, , , , , , , , , , , , , , ,

Edward McCue (EM) How is the Boulder Bach Festival ensemble developing its own sound?

Zachary Carrettin (ZC) Our instrumentalists come from a diversity of backgrounds, and each one of us has strong opinions and a strong musical voice. As we prepare our February and March programs, we’re working together to develop a unified voice with real character.

Step one has been to begin using our Baroque bows. Last fall, when I asked my colleagues if they had access to a Baroque bow, virtually everyone said they owned one. We have decided to use our bows in a way that is informed by the Italian and French music of Bach’s time and before, and equally important is our decision to pay careful attention to the acoustic of our performance space.

Personally, I first became really aware of a room’s acoustic when I was working with a great German violinist who was bouncing the bow quite high off the string in a very detached manner. Because we were playing in a space that seated more than a thousand people and was carpeted, the acoustic didn’t resound, and I realized that, after working with him for a couple of days, his style of playing had probably developed over decades of playing in stone chapels in Europe, which have a lot of resonance. His detached manner of playing was probably perfect for those spaces, which create a musical line through the sonorous ringing of the room, whereas when we play in less resonant spaces in North America, we have to create the legato that is not provided by the room.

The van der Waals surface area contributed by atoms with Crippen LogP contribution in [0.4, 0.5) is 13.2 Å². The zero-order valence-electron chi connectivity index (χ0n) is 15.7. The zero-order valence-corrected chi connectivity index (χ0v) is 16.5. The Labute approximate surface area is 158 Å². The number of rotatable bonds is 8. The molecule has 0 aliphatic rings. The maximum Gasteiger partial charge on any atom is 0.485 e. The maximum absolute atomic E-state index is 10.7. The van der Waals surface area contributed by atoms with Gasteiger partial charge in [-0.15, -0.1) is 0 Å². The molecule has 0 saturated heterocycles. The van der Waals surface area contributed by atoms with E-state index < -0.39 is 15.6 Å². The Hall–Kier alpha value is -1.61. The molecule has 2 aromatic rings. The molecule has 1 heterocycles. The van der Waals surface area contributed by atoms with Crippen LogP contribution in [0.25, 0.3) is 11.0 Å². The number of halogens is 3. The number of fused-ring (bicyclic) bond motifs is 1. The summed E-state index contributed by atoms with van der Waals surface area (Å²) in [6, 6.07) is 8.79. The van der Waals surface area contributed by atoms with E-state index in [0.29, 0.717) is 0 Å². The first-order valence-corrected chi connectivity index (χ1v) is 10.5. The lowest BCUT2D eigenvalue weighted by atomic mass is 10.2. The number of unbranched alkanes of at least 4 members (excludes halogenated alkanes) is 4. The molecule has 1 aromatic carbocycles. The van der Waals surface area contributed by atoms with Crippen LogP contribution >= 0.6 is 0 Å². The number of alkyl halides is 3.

St. Andrew’s Episcopal Church, Denver

Some venues, however, elongate the lines of our music more than others. For example, St. John’s in Boulder has an attractive acoustic. While its resonance does not last for a long period of time, it creates a beautiful sonority. St. Andrew’s  in Denver, on the other hand, has more of an after ring, so we have to make immediate adjustments to our playing technique in order to create the sound we want.

So, as an ensemble, we have decided to create the ideal sound, the sound we want the audience to hear, wherever we play, whatever the acoustic.

EM When you played the Chaconne in D minor (BWV 1004) last September in Boulder at St. John’s, what was on your mind?

ZC The Chaconne is a difficult question. In music it’s such a masterpiece and it’s quite lengthy, and what it has to say has layers of complexity. I find that often I choose to approach it more like a lutenist than as a bowed string player. Bowed strings players are often going to go after a sustained sound, maybe more like an organ, and I find that, in the case of this work, some of the intimacy is lost if there is too much sustain.